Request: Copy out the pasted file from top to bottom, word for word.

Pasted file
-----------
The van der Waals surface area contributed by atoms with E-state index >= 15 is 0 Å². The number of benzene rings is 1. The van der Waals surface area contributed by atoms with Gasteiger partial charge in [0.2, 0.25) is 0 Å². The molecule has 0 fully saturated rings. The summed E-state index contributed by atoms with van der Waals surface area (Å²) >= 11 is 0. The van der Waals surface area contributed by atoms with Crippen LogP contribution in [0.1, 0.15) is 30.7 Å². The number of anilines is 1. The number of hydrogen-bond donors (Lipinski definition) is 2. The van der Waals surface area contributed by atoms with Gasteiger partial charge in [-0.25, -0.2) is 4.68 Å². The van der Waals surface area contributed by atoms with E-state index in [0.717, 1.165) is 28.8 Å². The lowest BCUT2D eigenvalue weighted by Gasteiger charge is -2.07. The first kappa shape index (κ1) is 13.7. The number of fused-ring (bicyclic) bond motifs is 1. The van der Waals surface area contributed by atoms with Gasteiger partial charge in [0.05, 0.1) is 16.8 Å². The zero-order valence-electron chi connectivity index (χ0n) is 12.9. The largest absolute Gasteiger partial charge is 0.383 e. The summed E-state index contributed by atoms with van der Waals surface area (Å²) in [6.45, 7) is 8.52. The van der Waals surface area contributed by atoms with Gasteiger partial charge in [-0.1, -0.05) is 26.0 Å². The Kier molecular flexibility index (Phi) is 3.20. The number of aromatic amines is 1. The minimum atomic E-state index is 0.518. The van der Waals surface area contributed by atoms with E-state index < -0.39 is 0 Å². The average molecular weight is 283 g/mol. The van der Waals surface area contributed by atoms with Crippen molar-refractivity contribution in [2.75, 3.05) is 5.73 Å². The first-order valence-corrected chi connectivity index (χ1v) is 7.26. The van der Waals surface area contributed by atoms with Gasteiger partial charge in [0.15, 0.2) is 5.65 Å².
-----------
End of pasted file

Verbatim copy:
The van der Waals surface area contributed by atoms with E-state index >= 15 is 0 Å². The number of benzene rings is 1. The van der Waals surface area contributed by atoms with Gasteiger partial charge in [0.2, 0.25) is 0 Å². The molecule has 0 fully saturated rings. The summed E-state index contributed by atoms with van der Waals surface area (Å²) >= 11 is 0. The van der Waals surface area contributed by atoms with Crippen LogP contribution in [0.1, 0.15) is 30.7 Å². The number of anilines is 1. The number of hydrogen-bond donors (Lipinski definition) is 2. The van der Waals surface area contributed by atoms with Gasteiger partial charge in [-0.25, -0.2) is 4.68 Å². The van der Waals surface area contributed by atoms with E-state index in [0.717, 1.165) is 28.8 Å². The lowest BCUT2D eigenvalue weighted by Gasteiger charge is -2.07. The first kappa shape index (κ1) is 13.7. The number of fused-ring (bicyclic) bond motifs is 1. The van der Waals surface area contributed by atoms with Gasteiger partial charge in [0.05, 0.1) is 16.8 Å². The zero-order valence-electron chi connectivity index (χ0n) is 12.9. The largest absolute Gasteiger partial charge is 0.383 e. The summed E-state index contributed by atoms with van der Waals surface area (Å²) in [6.45, 7) is 8.52. The van der Waals surface area contributed by atoms with Gasteiger partial charge in [-0.1, -0.05) is 26.0 Å². The Kier molecular flexibility index (Phi) is 3.20. The number of aromatic amines is 1. The minimum atomic E-state index is 0.518. The van der Waals surface area contributed by atoms with E-state index < -0.39 is 0 Å². The average molecular weight is 283 g/mol. The van der Waals surface area contributed by atoms with Crippen molar-refractivity contribution in [2.75, 3.05) is 5.73 Å². The first-order valence-corrected chi connectivity index (χ1v) is 7.26. The van der Waals surface area contributed by atoms with Gasteiger partial charge in [0.15, 0.2) is 5.65 Å².